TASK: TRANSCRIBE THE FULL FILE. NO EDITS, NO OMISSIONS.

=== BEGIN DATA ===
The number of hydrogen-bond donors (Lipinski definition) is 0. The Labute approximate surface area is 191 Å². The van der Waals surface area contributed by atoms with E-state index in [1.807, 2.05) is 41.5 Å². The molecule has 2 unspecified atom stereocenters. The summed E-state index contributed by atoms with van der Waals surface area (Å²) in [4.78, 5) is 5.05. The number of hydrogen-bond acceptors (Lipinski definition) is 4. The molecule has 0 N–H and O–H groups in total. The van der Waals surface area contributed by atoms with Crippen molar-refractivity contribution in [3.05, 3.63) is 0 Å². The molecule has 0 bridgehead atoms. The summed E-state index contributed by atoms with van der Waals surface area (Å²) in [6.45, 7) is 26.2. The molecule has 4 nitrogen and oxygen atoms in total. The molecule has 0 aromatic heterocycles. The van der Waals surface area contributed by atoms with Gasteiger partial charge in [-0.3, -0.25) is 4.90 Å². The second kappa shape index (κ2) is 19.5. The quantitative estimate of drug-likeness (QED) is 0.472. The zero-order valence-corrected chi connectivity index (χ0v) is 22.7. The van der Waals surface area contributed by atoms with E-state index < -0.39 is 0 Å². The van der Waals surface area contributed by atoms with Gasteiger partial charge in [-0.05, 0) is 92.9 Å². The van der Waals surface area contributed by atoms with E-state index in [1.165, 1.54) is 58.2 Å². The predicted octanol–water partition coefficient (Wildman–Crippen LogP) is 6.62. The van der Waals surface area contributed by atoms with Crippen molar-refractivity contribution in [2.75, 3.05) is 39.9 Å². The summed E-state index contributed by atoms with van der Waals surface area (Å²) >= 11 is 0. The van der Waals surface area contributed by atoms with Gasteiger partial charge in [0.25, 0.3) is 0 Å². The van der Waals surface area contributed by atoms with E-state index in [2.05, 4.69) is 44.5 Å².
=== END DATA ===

The number of hydrogen-bond donors (Lipinski definition) is 0. The Labute approximate surface area is 191 Å². The van der Waals surface area contributed by atoms with E-state index in [1.807, 2.05) is 41.5 Å². The molecule has 2 unspecified atom stereocenters. The summed E-state index contributed by atoms with van der Waals surface area (Å²) in [4.78, 5) is 5.05. The number of hydrogen-bond acceptors (Lipinski definition) is 4. The molecule has 0 N–H and O–H groups in total. The van der Waals surface area contributed by atoms with Crippen molar-refractivity contribution in [3.05, 3.63) is 0 Å². The molecule has 0 bridgehead atoms. The summed E-state index contributed by atoms with van der Waals surface area (Å²) in [6.45, 7) is 26.2. The molecule has 4 nitrogen and oxygen atoms in total. The molecule has 0 aromatic heterocycles. The van der Waals surface area contributed by atoms with Gasteiger partial charge in [-0.3, -0.25) is 4.90 Å². The second kappa shape index (κ2) is 19.5. The quantitative estimate of drug-likeness (QED) is 0.472. The zero-order valence-corrected chi connectivity index (χ0v) is 22.7. The van der Waals surface area contributed by atoms with E-state index < -0.39 is 0 Å². The van der Waals surface area contributed by atoms with Gasteiger partial charge in [-0.05, 0) is 92.9 Å². The van der Waals surface area contributed by atoms with E-state index in [1.165, 1.54) is 58.2 Å². The predicted octanol–water partition coefficient (Wildman–Crippen LogP) is 6.62. The van der Waals surface area contributed by atoms with Crippen molar-refractivity contribution in [2.75, 3.05) is 39.9 Å². The summed E-state index contributed by atoms with van der Waals surface area (Å²) >= 11 is 0. The van der Waals surface area contributed by atoms with Gasteiger partial charge in [0.25, 0.3) is 0 Å². The van der Waals surface area contributed by atoms with E-state index in [2.05, 4.69) is 44.5 Å².